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When someone dies, you should ......
14 September 2018  | Pule Mahloko
 

Death of a loved one is a heart-breaking experience no person would want to endure. The experience of losing a loved one is part and parcel of the human experience that is somehow inevitable. While we may not want to think about it, it is important to know what to do after the death of those we call family. The first step is to gather as much information as you can with regard to the assets and liabilities of the deceased as these form part of his or her estate. Find out if the deceased drew up a will. Whether or not there is a will, the estate must be reported to the Master of the High Court to ensure the lawful liquidation and distribution of the estate.

A deceased person not only leaves behind friends and family but his assets and liabilities also remain behind, these are referred to as his or her estate. It is, for this reason, one should know what to do when a family member dies. The process of paying off the deceased’s debts and distributing his remaining assets to the heirs is known as the administration of the deceased estate. This administration is a process in which a nominated Executor or representative of the estate sees to the liquidation and distribution of the estate, under the authority and supervision of the Master of the High Court. In other words, no person may not deal with the deceased’s estate until he or she has been authorized through a letter of executership wherein he or she will be appointed. It will be the executor who will ensure that the debts of the deceased are paid off and that beneficiaries of the estate receive their respective inheritance.

As the survivor of the deceased, it is important to gather as much information regarding the estate of the deceased. The information gathered will be used by the nominated executor to liquidize and distribute the estate. The executor may be nominated by the deceased in a will. If there is no will in place or a will omitted to nominate an executor, it will then be the prerogative of the Master to appoint an executor. Before an executor is appointed, he or she must first accept the nomination by completing the “acceptance of executership” form.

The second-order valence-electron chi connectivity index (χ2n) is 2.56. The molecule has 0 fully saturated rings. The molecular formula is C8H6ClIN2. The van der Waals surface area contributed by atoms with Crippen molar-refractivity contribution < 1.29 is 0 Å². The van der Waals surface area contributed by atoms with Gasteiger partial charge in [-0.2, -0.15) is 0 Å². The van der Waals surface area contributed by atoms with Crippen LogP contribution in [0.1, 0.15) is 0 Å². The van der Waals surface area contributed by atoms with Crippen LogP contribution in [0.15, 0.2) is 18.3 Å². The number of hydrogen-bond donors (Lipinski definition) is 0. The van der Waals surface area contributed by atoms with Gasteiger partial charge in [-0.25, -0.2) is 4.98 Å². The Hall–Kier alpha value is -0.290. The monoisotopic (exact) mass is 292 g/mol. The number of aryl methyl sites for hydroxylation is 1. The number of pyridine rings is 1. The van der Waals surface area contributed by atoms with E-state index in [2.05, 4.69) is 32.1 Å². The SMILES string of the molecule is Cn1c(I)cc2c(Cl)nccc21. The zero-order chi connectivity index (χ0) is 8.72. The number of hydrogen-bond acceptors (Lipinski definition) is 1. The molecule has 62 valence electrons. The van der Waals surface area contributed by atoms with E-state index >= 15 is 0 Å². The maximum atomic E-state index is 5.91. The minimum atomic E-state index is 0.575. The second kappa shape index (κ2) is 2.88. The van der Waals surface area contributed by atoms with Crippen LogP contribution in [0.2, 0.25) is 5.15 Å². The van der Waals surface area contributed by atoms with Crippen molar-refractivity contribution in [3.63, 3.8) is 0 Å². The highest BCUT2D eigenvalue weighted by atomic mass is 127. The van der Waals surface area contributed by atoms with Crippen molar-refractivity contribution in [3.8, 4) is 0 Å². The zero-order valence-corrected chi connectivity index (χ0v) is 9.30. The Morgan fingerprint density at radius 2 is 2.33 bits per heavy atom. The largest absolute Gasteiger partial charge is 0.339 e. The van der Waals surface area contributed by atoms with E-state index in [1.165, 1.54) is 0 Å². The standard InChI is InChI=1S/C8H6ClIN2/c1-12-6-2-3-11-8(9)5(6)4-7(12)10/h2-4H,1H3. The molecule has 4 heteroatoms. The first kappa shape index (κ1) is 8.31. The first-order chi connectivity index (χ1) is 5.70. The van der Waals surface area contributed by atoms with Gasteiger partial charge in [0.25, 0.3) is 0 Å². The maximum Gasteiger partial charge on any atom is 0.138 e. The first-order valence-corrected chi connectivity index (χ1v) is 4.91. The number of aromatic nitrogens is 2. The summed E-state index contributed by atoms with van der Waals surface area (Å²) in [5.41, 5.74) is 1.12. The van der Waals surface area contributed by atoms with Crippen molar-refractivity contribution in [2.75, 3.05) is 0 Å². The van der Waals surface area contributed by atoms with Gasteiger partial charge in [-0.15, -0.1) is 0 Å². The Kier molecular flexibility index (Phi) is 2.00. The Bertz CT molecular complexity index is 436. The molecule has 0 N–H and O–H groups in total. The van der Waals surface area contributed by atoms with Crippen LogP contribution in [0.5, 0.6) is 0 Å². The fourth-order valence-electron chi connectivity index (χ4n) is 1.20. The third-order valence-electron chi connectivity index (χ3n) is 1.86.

When gathering the information, it is therefore imperative to ascertain whether or not a will has been drawn up, wherein the deceased would have indicated how he or she would want his or her estate to be administered and distributed. The executor may not begin to administrate the estate until he or she has been appointed through an issued letter of executership.

Even if there is not valid will in place, this does not impede the administration of the deceased estate, as there are two ways in which an estate may be administered. On the one hand, it may be administered in terms of intestate succession, which is without a valid will. On the other hand, it may also be administered in terms of testate succession that is with a valid will.

After compiling all the necessary information relating to the deceased’s estate, one must report the estate to the Master of the High Court by completing the Death Notice form, the inventory of the estimated value of the estate as well as filing the will (if there is one). This step is essential as it will start the process administering the deceased’s estate.

Reference list:  

The Law of Succession IN SOUTH AFRICA, 2ND Edition

ADMINISTRATION OF ESTATES ACT 66 OF 1965

 
 
 
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